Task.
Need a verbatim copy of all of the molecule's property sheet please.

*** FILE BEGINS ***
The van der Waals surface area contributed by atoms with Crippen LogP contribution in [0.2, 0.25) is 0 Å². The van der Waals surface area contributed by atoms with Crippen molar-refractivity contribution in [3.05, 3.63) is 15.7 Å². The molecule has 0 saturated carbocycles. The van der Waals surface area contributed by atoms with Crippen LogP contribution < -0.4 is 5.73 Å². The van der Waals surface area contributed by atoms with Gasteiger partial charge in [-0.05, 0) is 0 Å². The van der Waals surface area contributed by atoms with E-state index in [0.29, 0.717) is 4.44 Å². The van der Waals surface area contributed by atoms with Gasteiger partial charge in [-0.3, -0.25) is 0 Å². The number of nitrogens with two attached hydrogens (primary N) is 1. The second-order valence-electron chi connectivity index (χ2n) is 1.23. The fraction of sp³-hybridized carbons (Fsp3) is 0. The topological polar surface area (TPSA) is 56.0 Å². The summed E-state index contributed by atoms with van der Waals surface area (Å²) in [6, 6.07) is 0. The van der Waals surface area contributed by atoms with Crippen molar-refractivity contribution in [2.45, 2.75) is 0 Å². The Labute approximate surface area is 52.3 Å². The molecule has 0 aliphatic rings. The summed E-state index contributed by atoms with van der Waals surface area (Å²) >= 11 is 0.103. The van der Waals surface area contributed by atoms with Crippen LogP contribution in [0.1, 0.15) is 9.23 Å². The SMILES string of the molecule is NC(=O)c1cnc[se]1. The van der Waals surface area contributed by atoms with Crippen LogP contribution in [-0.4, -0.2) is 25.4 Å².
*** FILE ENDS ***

The van der Waals surface area contributed by atoms with Crippen LogP contribution in [0.2, 0.25) is 0 Å². The van der Waals surface area contributed by atoms with Crippen molar-refractivity contribution in [3.05, 3.63) is 15.7 Å². The molecule has 0 saturated carbocycles. The van der Waals surface area contributed by atoms with Crippen LogP contribution < -0.4 is 5.73 Å². The van der Waals surface area contributed by atoms with Gasteiger partial charge in [-0.05, 0) is 0 Å². The van der Waals surface area contributed by atoms with E-state index in [0.29, 0.717) is 4.44 Å². The van der Waals surface area contributed by atoms with Gasteiger partial charge in [-0.3, -0.25) is 0 Å². The number of nitrogens with two attached hydrogens (primary N) is 1. The second-order valence-electron chi connectivity index (χ2n) is 1.23. The fraction of sp³-hybridized carbons (Fsp3) is 0. The topological polar surface area (TPSA) is 56.0 Å². The summed E-state index contributed by atoms with van der Waals surface area (Å²) in [6, 6.07) is 0. The van der Waals surface area contributed by atoms with Crippen molar-refractivity contribution in [2.45, 2.75) is 0 Å². The Labute approximate surface area is 52.3 Å². The molecule has 0 aliphatic rings. The summed E-state index contributed by atoms with van der Waals surface area (Å²) >= 11 is 0.103. The van der Waals surface area contributed by atoms with Crippen LogP contribution in [0.1, 0.15) is 9.23 Å². The SMILES string of the molecule is NC(=O)c1cnc[se]1. The van der Waals surface area contributed by atoms with Crippen LogP contribution in [-0.4, -0.2) is 25.4 Å².